5 Ridiculous Beliefs About Beards From History

by JR Thorpe

It's official: we have reached peak beard. In today's beard-crazed culture, it's now almost impossible to have a gathering without at least one guest with gigantic facial carpets in attendance; soon, the only clean-shaven people will be the Queen of England and small children. But despite their current wave of popularity, beards haven't always had an easy time of it. In the past, beards have been seen as signs of lustfulness, thought of as shortcuts to being taken seriously as a royal leader, been subject to taxation, and, throughout history, have generally prompted people to think up some weird and wonderful ideas. All this, despite the fact that it's just facial hair. What on earth is the matter with all of us?

The rise and fall of the beard in history is about more than just fashion. Through the centuries, people associated beards with all kinds of ideas: modernity, barbarism, piety, kingship, hygiene, anything you can name. They haven't always been seen as signs of virility and manliness, either.

Here are five of the weirdest beliefs about beardiness in history. Put on your fake facial hair and let's get to the itchy, curly truth. Take it by the hairs, as it were.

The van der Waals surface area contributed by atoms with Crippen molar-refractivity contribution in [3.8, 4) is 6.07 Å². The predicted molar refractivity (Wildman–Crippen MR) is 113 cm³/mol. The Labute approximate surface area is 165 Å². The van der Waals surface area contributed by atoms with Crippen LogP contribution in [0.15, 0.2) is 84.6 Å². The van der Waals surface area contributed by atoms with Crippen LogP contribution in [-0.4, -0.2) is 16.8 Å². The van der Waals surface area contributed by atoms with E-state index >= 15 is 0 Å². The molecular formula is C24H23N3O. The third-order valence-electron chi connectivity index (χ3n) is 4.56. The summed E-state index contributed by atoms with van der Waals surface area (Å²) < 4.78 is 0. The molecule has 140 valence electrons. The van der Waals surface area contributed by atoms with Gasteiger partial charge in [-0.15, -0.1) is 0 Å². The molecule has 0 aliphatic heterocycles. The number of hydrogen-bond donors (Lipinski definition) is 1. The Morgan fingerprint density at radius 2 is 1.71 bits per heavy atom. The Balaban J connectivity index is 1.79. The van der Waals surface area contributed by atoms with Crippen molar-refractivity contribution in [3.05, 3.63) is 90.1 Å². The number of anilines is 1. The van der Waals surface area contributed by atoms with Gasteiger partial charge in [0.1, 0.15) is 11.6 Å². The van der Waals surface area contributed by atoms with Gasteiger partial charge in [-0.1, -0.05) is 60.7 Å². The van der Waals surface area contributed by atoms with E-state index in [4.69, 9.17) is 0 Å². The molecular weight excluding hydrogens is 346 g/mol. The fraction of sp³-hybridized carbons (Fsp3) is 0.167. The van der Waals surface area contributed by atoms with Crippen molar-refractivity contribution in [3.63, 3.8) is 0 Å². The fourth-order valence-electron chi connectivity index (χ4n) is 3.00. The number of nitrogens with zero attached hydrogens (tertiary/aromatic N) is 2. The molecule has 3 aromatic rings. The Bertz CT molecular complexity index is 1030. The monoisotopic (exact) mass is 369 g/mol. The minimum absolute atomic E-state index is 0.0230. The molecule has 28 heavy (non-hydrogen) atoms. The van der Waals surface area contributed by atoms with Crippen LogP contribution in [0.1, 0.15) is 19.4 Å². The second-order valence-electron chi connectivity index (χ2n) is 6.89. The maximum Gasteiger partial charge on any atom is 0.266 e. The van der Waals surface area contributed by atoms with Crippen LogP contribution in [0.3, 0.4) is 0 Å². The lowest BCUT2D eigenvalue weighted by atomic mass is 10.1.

1. Having A Beard Meant You Were A King — Even If You Were A Woman

Ever heard of Hatshepsut? She was one of the only female pharaohs in ancient Egypt. And she ruled. But getting full authority and respect as a woman was actually quite a tricky thing at the time — a situation that she negotiated by making sure that all of her official portraits and statues depicted her with the elaborate, fake beard strapped onto her chin. Everybody knew she was a lady; but everybody also knew that the pharaoh had a beard. If she was pharaoh, well, she had better find one!

The hilarious thing about this, as Christopher Oldstone-Moore points out in Of Beards And Men, is that she was likely the only person in the entire kingdom with a "beard" of any kind at the time, because growing a beard may have been considered an honor reserved purely for the pharaoh. So during Hatshepsut's reign, there was only beard in the country, and it wasn't even real.